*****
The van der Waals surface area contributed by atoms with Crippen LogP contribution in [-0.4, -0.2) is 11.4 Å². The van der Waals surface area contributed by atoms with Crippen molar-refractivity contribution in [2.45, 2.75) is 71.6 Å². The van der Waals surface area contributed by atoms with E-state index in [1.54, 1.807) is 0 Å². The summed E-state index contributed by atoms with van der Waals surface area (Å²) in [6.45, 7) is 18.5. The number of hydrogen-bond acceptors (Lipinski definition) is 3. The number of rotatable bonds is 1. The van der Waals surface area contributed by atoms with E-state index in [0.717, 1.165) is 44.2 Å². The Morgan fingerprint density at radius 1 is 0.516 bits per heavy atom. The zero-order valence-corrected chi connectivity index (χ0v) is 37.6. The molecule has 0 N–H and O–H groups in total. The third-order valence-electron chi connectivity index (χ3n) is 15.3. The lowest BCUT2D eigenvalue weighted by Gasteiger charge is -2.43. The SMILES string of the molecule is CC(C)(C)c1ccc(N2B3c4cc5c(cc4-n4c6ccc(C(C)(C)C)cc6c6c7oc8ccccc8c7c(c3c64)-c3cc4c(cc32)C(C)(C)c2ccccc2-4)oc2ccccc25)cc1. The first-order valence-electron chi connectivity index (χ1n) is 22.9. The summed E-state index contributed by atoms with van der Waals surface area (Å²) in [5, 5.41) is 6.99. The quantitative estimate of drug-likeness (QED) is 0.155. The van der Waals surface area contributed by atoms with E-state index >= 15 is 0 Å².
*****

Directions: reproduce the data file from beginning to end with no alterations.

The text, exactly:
The van der Waals surface area contributed by atoms with Crippen LogP contribution in [-0.4, -0.2) is 11.4 Å². The van der Waals surface area contributed by atoms with Crippen molar-refractivity contribution in [2.45, 2.75) is 71.6 Å². The van der Waals surface area contributed by atoms with E-state index in [1.54, 1.807) is 0 Å². The summed E-state index contributed by atoms with van der Waals surface area (Å²) in [6.45, 7) is 18.5. The number of hydrogen-bond acceptors (Lipinski definition) is 3. The number of rotatable bonds is 1. The van der Waals surface area contributed by atoms with E-state index in [0.717, 1.165) is 44.2 Å². The Morgan fingerprint density at radius 1 is 0.516 bits per heavy atom. The zero-order valence-corrected chi connectivity index (χ0v) is 37.6. The molecule has 0 N–H and O–H groups in total. The third-order valence-electron chi connectivity index (χ3n) is 15.3. The lowest BCUT2D eigenvalue weighted by Gasteiger charge is -2.43. The SMILES string of the molecule is CC(C)(C)c1ccc(N2B3c4cc5c(cc4-n4c6ccc(C(C)(C)C)cc6c6c7oc8ccccc8c7c(c3c64)-c3cc4c(cc32)C(C)(C)c2ccccc2-4)oc2ccccc25)cc1. The first-order valence-electron chi connectivity index (χ1n) is 22.9. The summed E-state index contributed by atoms with van der Waals surface area (Å²) in [5, 5.41) is 6.99. The quantitative estimate of drug-likeness (QED) is 0.155. The van der Waals surface area contributed by atoms with E-state index >= 15 is 0 Å².